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Ecology in public administration was primarily introduced by Professor John M. Gaus, one of the early pioneers of public administration. In his introduced concepts, he emphasized that the public administration including its development as well as its activities were influenced by its setting or ecology. According to Gaus, the plans, programs, policies, and design of public administration is influenced by factors concerning the physical environment or ecology, and that any structure and living thing existing in a given area has an interrelationship with the surrounding environment. In practice, this concept means that when building a structure, an individual must plan all aspects of the construction, from the materials needed for the structure, the actual area where it will be constructed in relation to the people residing in the area and the physical environment existing. This concept also means understanding the impact of the structure to the social relationships of people in that area and what specific technologies are being used and how it influences and impacts the inhabitants of that environment.
Ecology thus pertains to interrelationships of living organisms and their environment. Ecological approach to public administration thus includes elements of the environment – the place, the individuals, the physical and social technology as well as the relationships of these elements. It is essential to note that Gaus has translated ecology – the complex structure and connections with each other of living things that are in a specific area of the public administration project – into a lens by which to analyze the project’s impact. And the means by which he applied this is directed to raise awareness of ecological factors that permits administrators to respond more wisely and appropriately to the demands and challenges of the external environment of their organizations.
Gaus also viewed the ecological concept in public administration as a means to devise a new and renewed institutional pattern for individuals. With such concepts, the ecological aspect of administration reflects a crucial role in understanding and directing the forceful change in public administration. A more sensitive and conscious approach to ecological factors allow the public administrators to provide a more appropriate response to challenges within and beyond their organization. If applied properly, this approach can serve as a diagnostic tool for the public administrator and can provide standards for evaluating impact on an organization. Ecology can aid the practitioner in visualizing the major elements in the administrative processes and provide a specific standard for measuring impact in an organization.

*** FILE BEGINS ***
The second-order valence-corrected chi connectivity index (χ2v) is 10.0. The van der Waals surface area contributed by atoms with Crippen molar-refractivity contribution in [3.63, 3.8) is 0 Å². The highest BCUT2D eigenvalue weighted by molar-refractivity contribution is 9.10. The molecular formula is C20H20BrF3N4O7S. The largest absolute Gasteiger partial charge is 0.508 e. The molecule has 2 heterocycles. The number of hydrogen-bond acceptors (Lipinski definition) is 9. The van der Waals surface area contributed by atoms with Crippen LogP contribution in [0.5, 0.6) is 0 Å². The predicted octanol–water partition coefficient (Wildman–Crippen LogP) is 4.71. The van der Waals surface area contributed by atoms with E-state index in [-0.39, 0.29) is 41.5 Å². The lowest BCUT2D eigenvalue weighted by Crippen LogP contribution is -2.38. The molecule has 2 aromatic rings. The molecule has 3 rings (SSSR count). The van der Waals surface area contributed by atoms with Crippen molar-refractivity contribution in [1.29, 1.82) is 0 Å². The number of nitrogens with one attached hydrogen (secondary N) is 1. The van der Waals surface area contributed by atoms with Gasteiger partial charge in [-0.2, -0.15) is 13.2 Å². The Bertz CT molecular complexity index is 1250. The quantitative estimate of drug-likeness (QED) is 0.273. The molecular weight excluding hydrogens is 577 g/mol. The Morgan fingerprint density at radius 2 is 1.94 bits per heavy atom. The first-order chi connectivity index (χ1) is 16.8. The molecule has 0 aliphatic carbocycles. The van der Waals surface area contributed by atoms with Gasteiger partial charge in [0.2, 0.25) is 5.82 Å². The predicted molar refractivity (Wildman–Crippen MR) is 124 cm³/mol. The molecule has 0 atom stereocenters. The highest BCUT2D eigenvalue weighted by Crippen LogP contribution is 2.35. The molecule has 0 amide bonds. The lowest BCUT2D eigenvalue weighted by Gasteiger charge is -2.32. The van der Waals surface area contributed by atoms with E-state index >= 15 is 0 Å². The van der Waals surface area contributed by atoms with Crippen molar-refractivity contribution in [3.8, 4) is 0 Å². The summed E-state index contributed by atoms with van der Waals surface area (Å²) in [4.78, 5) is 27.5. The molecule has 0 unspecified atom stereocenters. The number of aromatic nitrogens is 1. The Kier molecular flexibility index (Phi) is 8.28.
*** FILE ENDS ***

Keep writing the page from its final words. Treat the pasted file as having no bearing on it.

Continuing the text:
For Gaus, merging public administration with the concept of ecology helps in establishing a more novel way of conducting things and is actually related to the concept of change. He looked to public administration to find some new sources of content and opportunity for public administrators to emphasize some influence on the situation in which they find themselves. He believed in applied social science, that through an ecological approach to public administration, the new and renewed institutional pattern could be devised for individuals living in an age of change. Ecology in public administration became a vital instrument for comprehending, directing, and modulating the forceful change in the public administration. Through this application, public administrator can be active in the wider ecological approach to make change in strategic management and planning of public serving organizations.
This practice is clearly manifested in the management of ecosystems. The fragility of ecosystems that are threatened by construction of buildings and other public administration projects are now systematically addressed using the principles laid out by Gaus. One aspect of this situation is the dwindling of some species brought about by the disturbance of their natural habitat and ecosystems. Another aspect of this case also reflects the industries that are conceptualized and built by man and which have led to the threat of climate change. The gravity of the perceived threat of global warming has moved scientists and policymakers to recognize that sufficient measures to sustain ecosystems must be ensured by substituting the governmental jurisdiction as the major institutional level for implementation.
Due to this developments, the politics as well as the policy of natural resources management are experiencing drastic transformation. The dominant aspect of resource management has been focused around property ownership, or jurisdictional domain which is mainly concepts that originated from the West. But now, resource management is also organized around the parts of the whole ecosystems such as individual resources, wildlife, or commodities (Elfin 2004, 304). Hence, there is now a more comprehensive view of managing resources in the context of building public administration projects or even structures in general. Another factor that influences public projects from the point of view of ecology is the question of sustainability. Discussing resource sustainability reflects the issue as among the most poorly understood within the ecosystem planning and management process. The ecosystem approach confronts the political process by asserting a participatory process in which all interested key players are able to participate to achieve an effective and integrated ecosystem management while recognizing the role of individuals as part of the ecosystem. (Loomis 1993, 447-48)
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